Chris Clark and Donald Brashear will be adding some grit and experience down the wings, while Eric Fehr and Chris Bourque will be expected to begin to come into their own as pieces of a strong Caps future.
Quintin Lang and Matt Bradley are great depth options for a team that has a lot of skilled young players.
Mike Green: Busting Balls since the 2008 playoffs against Philly…
Remember that? The impact? The sound? The image of Patrick Thoresen rolling around in agony after Mike Green ripped a shot off of his manhood?
And that big shot is just one of Green’s assets. He also skates, hits, and has already reached star status with 56 points last year—quite the upswing from his 12 points in 70 games in 2006/07.
Joining him on the blueline will be depth option, and former-London Knight Jon Erskine and the offensive-minded Tom Poti (who could easily regain footing at the 40-point plateau this season with so many weapons at forward).
Brian Pothier needs to prove that he’s fully recovered after suffering a concussion mid-way through last season, but if he has, then Pothier could be good for at least 30 points, while eclipsing his career-high of 35 could be a possibility as well, while fellow middling D-man Shaone Morrisonn could stand to increase in his offensive production to prove he belongs in the upper tier of a regular NHL defensive rotation.
Jeff Schultz, Sami Lepisto, Milan Jurcina, and Karl Azner are all young defensemen who could also earn their way into regular playing time with the Caps this season, although with the expectations placed on Azner, it'll be interesting to see whether or not Washington sees fit to allow him some NHL ice time this season, or to demote him to allow him some more time to gain extra experience.
Either way, when the day comes that Alzner and Green are paired at the top of the Caps' depth chart, they could be one terrific tandem.
Well….at least Jose Theodore isn’t bald yet…
The only problem with the Caps, is that they’re one All-Star away from the trifecta of forward, defense, and goalie. Sure they've got a former All-Star in net, but the Toronot Maple Leafs are also former Stanley Cup champions.
From 2001-2003, Jose Theodore could have provided them with that All-Star presence, and if they had that Theodore, one could easily make a case for the Caps being the Eastern Conference's representative in the Cup finals.
However, the Theodore of recent memory isn’t so heart-warming.
Despite a bounce-back year of sorts with Colorado last season (28-21, 2.44 GAA, .910 save percentage), Theodore’s track record since the lockout is miserable. He’s 31-33 with a GAA over 3.30 (3.35) and a save percentage well under .890 (.887). If Theodore is to justify the Caps investment of $9 million over the next two seasons, then he needs to prove that 2007/08 wasn’t an aberration and that he’s truly back, and able to get even better.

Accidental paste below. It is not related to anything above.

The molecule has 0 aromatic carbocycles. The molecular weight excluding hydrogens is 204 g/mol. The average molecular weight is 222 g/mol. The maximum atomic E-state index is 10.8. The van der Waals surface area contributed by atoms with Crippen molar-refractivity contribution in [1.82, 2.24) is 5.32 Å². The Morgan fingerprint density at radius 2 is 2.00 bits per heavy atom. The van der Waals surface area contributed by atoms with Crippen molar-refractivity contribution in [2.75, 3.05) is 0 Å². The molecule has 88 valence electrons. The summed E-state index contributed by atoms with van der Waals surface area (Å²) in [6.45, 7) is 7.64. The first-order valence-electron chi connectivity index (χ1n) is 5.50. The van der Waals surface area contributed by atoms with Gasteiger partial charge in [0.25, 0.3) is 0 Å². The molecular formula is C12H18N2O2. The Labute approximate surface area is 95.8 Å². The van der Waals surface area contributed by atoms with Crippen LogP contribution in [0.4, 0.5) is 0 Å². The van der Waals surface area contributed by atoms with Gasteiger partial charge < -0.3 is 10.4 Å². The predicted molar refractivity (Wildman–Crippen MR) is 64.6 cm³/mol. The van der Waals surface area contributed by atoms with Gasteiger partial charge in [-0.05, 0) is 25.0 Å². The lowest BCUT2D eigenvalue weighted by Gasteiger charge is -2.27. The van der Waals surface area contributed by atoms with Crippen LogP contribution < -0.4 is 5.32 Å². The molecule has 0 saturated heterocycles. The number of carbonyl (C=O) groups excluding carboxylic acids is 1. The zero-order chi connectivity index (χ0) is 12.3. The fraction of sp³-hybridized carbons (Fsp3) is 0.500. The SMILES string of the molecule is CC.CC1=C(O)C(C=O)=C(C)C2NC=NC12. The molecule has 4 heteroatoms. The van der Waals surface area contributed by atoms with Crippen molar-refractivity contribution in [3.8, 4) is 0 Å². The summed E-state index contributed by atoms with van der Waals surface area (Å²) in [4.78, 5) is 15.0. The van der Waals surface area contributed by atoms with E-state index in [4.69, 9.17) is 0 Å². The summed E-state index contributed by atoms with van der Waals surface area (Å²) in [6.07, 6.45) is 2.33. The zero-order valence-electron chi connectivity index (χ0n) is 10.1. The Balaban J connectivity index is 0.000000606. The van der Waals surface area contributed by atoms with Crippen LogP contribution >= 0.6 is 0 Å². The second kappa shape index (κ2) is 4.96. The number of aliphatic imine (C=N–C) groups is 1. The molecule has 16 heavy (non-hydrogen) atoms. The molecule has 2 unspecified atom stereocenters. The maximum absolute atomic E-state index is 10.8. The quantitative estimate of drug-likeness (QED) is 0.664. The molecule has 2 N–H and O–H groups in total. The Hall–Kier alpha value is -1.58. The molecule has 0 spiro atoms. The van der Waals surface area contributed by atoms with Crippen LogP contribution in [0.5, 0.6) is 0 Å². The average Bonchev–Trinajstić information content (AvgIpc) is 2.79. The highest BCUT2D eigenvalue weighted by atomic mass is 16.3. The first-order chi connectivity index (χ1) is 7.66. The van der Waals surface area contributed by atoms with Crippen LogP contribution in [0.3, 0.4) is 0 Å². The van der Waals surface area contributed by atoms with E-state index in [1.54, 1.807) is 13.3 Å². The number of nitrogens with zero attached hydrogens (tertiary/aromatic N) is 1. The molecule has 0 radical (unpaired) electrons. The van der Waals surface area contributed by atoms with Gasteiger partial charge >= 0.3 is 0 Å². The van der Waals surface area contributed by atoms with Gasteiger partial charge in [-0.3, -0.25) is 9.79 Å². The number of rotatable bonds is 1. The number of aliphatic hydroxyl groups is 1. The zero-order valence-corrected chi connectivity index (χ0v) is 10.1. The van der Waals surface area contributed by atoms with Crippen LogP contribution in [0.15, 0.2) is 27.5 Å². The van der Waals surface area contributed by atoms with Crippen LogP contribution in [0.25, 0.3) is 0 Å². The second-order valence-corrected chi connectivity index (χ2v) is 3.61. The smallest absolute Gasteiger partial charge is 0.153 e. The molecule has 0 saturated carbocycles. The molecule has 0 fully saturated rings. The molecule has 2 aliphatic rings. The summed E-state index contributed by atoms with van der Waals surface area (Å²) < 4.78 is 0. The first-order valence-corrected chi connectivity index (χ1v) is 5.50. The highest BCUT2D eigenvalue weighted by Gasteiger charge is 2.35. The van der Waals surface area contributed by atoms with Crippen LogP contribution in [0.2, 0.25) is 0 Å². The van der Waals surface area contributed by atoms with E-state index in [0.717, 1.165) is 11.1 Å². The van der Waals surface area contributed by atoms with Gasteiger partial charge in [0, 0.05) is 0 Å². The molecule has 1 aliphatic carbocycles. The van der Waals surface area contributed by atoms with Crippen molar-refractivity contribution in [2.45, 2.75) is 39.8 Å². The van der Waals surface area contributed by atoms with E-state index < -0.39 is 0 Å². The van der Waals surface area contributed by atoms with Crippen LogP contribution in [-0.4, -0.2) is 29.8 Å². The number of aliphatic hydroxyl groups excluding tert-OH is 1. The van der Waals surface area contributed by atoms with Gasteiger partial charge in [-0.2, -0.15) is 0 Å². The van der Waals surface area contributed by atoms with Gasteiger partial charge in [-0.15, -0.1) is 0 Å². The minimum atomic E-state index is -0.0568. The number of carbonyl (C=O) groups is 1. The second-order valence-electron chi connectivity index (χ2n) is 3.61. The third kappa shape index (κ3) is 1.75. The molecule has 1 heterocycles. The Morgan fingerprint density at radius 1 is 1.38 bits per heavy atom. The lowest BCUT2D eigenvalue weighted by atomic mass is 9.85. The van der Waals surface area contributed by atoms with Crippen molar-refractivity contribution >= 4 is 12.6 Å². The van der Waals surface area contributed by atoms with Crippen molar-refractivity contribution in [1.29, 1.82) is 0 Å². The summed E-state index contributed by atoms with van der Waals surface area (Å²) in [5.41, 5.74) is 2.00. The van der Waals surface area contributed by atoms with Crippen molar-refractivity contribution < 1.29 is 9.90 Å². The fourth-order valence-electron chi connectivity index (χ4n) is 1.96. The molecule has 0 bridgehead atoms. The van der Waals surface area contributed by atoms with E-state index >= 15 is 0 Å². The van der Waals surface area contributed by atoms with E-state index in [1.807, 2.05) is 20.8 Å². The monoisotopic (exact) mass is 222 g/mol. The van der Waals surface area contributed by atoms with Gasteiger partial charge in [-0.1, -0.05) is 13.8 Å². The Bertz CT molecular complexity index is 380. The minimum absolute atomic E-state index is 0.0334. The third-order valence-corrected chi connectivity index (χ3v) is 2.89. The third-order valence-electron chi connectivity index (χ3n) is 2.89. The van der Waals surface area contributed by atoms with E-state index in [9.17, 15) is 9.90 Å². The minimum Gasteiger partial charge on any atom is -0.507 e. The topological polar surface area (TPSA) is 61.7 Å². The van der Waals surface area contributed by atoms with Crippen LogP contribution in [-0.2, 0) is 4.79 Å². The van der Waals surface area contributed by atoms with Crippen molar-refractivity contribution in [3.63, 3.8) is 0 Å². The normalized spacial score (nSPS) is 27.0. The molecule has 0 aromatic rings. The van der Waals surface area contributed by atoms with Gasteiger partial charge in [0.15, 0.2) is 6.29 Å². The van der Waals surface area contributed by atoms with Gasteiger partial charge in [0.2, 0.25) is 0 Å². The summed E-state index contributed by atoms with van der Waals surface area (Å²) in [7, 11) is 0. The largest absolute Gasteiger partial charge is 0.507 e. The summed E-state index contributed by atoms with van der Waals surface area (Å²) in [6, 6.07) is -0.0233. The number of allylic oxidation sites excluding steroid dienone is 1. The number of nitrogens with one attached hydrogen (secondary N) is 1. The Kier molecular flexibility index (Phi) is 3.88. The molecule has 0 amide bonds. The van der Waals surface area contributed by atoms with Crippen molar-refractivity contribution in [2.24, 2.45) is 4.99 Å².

With a young and hungry Caps team he should be able to do that—especially seeing as this team gives him an excellent shot to win in the way they're built, and how they play the game.
If he’s not able to though, then the goaltending reigns fall to Brent Johnson—another former 30-game winner who had an alright season last year. Both he and Theodore need to be ready for the season though, because if they’re not, then the Caps are in big trouble.
Offense can win games, but defense wins championships—and they need that last line bold and underlined if they expect to just get to the first round again this season.
So what does it all mean?
I don’t think there’s any doubt that last year just marked the beginning of a scary run of dominance in the Southeast by the Capitals. As these kids grow together (and they will…Ovechkin’s there for another 13 years), they’re only going to get better and better, and we’ll probably be in store for a few years of Capitals/Penguins finals.
The defense could be a tad overrated, lost in the excitement of Ovechkin, but while they aren't head and shoulders above anyone in the division, they aren't head and shoulders below them either.
Their biggest need is a goalie, and Jose Theodore may have reinvented himself to the point where he can be that solution.
But before we leave, I’d like to say one thing: Sidney Crosby and Alexander Ovechkin are NOT the same player, and are almost too different to compare. Ovechkin energizes his team, leads by example, and cashes in on his opportunities. Although it pains me to say, Crosby doesn’t just drive his teammates to perform better, but his playmaking skills are so mind-boggling he MAKES them better—something that A.O. can’t do yet.
And that will be the nicest thing I say about Crosby until I try to rationalize why the Pens beat the Caps out in the playoffs this year.
1st in Southeast
Bryan Thiel is a Senior Writer and an NHL Community Leader for Bleacher Report. If you'd like to get in contact with Bryan, you can do so through his profile, and you can check out more of his work in his archives.